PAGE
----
The first study to test the magnetic interference of the iPhone and its MagSafe accessories on a comprehensive set of pacemakers (PM) and implantable cardioverter defibrillators (ICD) from all major manufacturers shows that the magnetic component of the iPhone 12 can inadvertently activate the magnetic switch of PMs and ICDs. This can be critically harmful if it happens outside a controlled environment or without the presence of medical practitioners. According to the authors, “for the first time, the magnetic interference phenomena accurately correlated to the magnetic field levels measured around the iPhone 12.”
The study was partially funded by the internal project of the Italian Institute of Health and made possible through a grant by the Italian Workers Compensation Authority and published in Pacing and Clinical Electrophysiology. It aimed to investigate the effects of magnetic interference of the iPhone 12 and its MagSafe technologies on a large set of cardiac implantable devices such as PMs and ICDs. It also aimed to propose possible adequate rules of conduct aside from Apple’s recommended safety distance of 15 cm between the iPhone 12 and cardiac implantable devices.
The introduction and recent ubiquity of wireless charging technologies prompted Apple to position a magnetic component inside the iPhone 12 to ensure that the magnetic component in the MagSafe charging base is aligned with the magnetic component inside the iPhone 12, thus enhancing the efficiency and reliability of wireless charging.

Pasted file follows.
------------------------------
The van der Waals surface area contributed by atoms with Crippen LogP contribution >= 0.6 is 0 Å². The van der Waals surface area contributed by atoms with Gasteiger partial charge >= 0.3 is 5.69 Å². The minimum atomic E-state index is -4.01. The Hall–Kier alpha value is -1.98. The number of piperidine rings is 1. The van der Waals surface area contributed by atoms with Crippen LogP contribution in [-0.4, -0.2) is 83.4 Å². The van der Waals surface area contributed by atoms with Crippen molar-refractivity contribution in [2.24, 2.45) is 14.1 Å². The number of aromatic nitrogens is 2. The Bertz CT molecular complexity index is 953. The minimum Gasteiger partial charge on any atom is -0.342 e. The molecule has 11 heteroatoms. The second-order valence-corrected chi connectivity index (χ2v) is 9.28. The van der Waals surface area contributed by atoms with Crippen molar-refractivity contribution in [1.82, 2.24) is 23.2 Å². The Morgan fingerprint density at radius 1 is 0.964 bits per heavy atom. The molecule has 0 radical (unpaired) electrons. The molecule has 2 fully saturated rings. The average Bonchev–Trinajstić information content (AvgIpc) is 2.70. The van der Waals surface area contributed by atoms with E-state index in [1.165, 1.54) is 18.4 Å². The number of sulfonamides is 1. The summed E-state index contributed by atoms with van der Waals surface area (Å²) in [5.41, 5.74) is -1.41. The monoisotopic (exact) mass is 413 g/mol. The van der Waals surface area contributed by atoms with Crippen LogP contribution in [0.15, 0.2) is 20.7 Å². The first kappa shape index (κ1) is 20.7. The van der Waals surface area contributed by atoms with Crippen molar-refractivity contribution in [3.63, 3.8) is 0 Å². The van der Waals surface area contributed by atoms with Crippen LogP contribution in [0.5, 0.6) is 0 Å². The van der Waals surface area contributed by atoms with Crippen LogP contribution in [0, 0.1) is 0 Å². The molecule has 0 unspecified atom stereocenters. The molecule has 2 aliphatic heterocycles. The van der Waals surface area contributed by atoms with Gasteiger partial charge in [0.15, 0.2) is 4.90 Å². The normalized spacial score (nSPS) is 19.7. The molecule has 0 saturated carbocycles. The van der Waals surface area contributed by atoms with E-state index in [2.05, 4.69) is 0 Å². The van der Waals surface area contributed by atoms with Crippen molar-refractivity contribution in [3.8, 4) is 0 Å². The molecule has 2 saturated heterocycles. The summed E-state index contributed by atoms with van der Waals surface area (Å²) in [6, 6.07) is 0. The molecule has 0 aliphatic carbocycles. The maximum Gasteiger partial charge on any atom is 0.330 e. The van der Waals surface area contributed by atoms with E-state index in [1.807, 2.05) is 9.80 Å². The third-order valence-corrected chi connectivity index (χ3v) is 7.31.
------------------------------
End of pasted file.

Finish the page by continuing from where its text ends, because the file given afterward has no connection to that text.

In the experiment conducted by the researchers, the iPhone 12 was placed at different distances from the cardiac implantable devices with intervals of 1 mm until such distance where the iPhone 12 can no longer activate the devices. The same method was done using an iPhone in a MagSafe case and in this scenario, the activation distance was found to be shorter.
The study also found out that the activation of the devices happens only in a few specific relative positions of the iPhone 12 with respect to the devices. Hence, activation of the devices varies depending on the technology used, sensitivity area, and position of the magnetic switch. What’s important is that the study was able to determine the actual distance at which the iPhone 12 can activate the devices.
Apple has said that magnets in iPhone’s Magsafe technology may interfere with medical devices such as PMs and ICDs. The results of the study are in line with Apple’s generic instructions for use of the iPhone, stating that medical devices such as implanted pacemakers and defibrillators may contain sensors capable of reacting to magnets and radio frequencies when in close proximity. As such, Apple recommends keeping iPhone and MagSafe accessories more than 15 centimeters away from such devices.
The researchers agreed with Apple’s instructions and advised that as a rule of conduct, to follow Apple’s indications relating to the safety distance of 15 cm. According to the researchers, the results from the study were also in line with the indications set by manufacturers of implantable devices. They cautioned, though, that in a real-life situation the recommended distance may not always be observed. As such, they say medical practitioners should advise patients with these implantable devices of the safety concerns with iPhone and MagSafe.
[Image: “iPhone 12 MagSafe technology and cardiac implantable devices: Assessment of the actual risk”, Pacing and Clinical Electrophysiology]